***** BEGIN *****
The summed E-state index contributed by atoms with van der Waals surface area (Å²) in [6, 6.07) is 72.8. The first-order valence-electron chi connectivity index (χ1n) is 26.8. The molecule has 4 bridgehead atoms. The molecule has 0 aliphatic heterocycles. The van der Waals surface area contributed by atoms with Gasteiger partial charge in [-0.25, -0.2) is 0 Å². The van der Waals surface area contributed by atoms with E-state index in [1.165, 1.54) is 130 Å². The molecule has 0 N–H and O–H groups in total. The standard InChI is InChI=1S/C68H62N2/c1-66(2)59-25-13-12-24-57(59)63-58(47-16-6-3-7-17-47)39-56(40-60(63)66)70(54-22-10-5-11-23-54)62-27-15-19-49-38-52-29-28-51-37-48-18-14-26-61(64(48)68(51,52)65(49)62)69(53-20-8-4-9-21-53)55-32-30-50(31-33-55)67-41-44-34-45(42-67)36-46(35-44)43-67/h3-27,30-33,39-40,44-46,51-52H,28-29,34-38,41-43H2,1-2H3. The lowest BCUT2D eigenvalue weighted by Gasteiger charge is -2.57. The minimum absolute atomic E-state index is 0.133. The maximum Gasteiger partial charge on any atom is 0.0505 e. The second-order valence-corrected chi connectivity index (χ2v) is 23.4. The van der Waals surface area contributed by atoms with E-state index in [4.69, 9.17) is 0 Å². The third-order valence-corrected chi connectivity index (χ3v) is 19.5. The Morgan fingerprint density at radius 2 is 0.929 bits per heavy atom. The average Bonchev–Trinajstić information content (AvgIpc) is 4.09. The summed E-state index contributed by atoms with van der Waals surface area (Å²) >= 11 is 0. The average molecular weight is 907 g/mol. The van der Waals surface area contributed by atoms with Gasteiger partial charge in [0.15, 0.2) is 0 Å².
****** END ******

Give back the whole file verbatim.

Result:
The summed E-state index contributed by atoms with van der Waals surface area (Å²) in [6, 6.07) is 72.8. The first-order valence-electron chi connectivity index (χ1n) is 26.8. The molecule has 4 bridgehead atoms. The molecule has 0 aliphatic heterocycles. The van der Waals surface area contributed by atoms with Gasteiger partial charge in [-0.25, -0.2) is 0 Å². The van der Waals surface area contributed by atoms with E-state index in [1.165, 1.54) is 130 Å². The molecule has 0 N–H and O–H groups in total. The standard InChI is InChI=1S/C68H62N2/c1-66(2)59-25-13-12-24-57(59)63-58(47-16-6-3-7-17-47)39-56(40-60(63)66)70(54-22-10-5-11-23-54)62-27-15-19-49-38-52-29-28-51-37-48-18-14-26-61(64(48)68(51,52)65(49)62)69(53-20-8-4-9-21-53)55-32-30-50(31-33-55)67-41-44-34-45(42-67)36-46(35-44)43-67/h3-27,30-33,39-40,44-46,51-52H,28-29,34-38,41-43H2,1-2H3. The lowest BCUT2D eigenvalue weighted by Gasteiger charge is -2.57. The minimum absolute atomic E-state index is 0.133. The maximum Gasteiger partial charge on any atom is 0.0505 e. The second-order valence-corrected chi connectivity index (χ2v) is 23.4. The van der Waals surface area contributed by atoms with E-state index in [4.69, 9.17) is 0 Å². The third-order valence-corrected chi connectivity index (χ3v) is 19.5. The Morgan fingerprint density at radius 2 is 0.929 bits per heavy atom. The average Bonchev–Trinajstić information content (AvgIpc) is 4.09. The summed E-state index contributed by atoms with van der Waals surface area (Å²) >= 11 is 0. The average molecular weight is 907 g/mol. The van der Waals surface area contributed by atoms with Gasteiger partial charge in [0.15, 0.2) is 0 Å².